People say that "location, location, location" are the three most important factors when buying a property. You may agree if you have found the perfect spot for you and your family and cannot imagine living elsewhere. However, there may be no homes on the market at that location, but a developer may be getting ready to build. In this case, you may be tempted to reserve a property on the expectation that it will be your dream home — in your perfect place. But what do you need to know about the pros and cons of this approach, typically known as buying "off-the-plan"?
Proceed with Your Eyes Open
The first thing to understand is that this approach is not unusual and can certainly work so long as you take the necessary precautions. You may also be able to get certain concessions depending on where you live when it comes to stamp duty.
Appreciate the Advantages
When you buy a property in this fashion, you can customise the build according to your specific needs. You may also be able to negotiate with the developer so they add certain fixtures and fittings to the plan. This would obviously be challenging if you were buying a previously finished home.
Make sure you get a guarantee from the builder that covers any potential faults, problems or defects that may arise once you have settled. Also, pay very close attention to the financial requirements. See how much of a deposit you need to give with the contract and see if you can split it over a longer period if that is beneficial.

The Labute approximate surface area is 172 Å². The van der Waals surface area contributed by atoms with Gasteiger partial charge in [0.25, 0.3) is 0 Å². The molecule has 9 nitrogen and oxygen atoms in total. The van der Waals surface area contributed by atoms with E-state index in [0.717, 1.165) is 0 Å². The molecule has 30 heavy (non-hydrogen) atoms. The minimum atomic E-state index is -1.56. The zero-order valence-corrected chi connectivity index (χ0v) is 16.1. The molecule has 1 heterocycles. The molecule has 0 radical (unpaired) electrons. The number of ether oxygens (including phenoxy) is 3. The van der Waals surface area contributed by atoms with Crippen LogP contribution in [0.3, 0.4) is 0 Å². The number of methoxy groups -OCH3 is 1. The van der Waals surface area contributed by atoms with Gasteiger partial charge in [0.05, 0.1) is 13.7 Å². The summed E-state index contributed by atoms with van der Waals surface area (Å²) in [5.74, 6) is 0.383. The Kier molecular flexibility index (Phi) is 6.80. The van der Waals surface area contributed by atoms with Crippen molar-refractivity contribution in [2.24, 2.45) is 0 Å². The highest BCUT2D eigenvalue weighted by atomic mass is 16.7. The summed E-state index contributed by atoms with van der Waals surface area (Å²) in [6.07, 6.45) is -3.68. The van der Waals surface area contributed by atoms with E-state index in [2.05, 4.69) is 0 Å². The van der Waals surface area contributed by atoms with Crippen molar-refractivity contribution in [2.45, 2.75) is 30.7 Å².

Understand the Potential Drawbacks
You should be aware that there can be certain drawbacks and pay even closer attention to these issues from the outset. Ask the developer what should happen if the building is delayed for any reason, within or outside their control. Often, they have the discretion to end the contract if they feel such a delay would be substantial. You should also have the right to terminate the contract during a certain period of time, known as a sunset clause.
Look to the Future
Finally, remember that a lot can happen in your personal circumstances between now and the projected settlement date. After all, this could be some years into the future, and you need to be comfortable with the commitment that you are making.
Get Expert Advice
As always, with any real estate transaction, make sure that you work with an experienced conveyancer. They'll take the time to go through the contract and explain the pros and cons of each clause in detail, so you can be sure that you are making the right decision.
For more information, contact a conveyancer near you.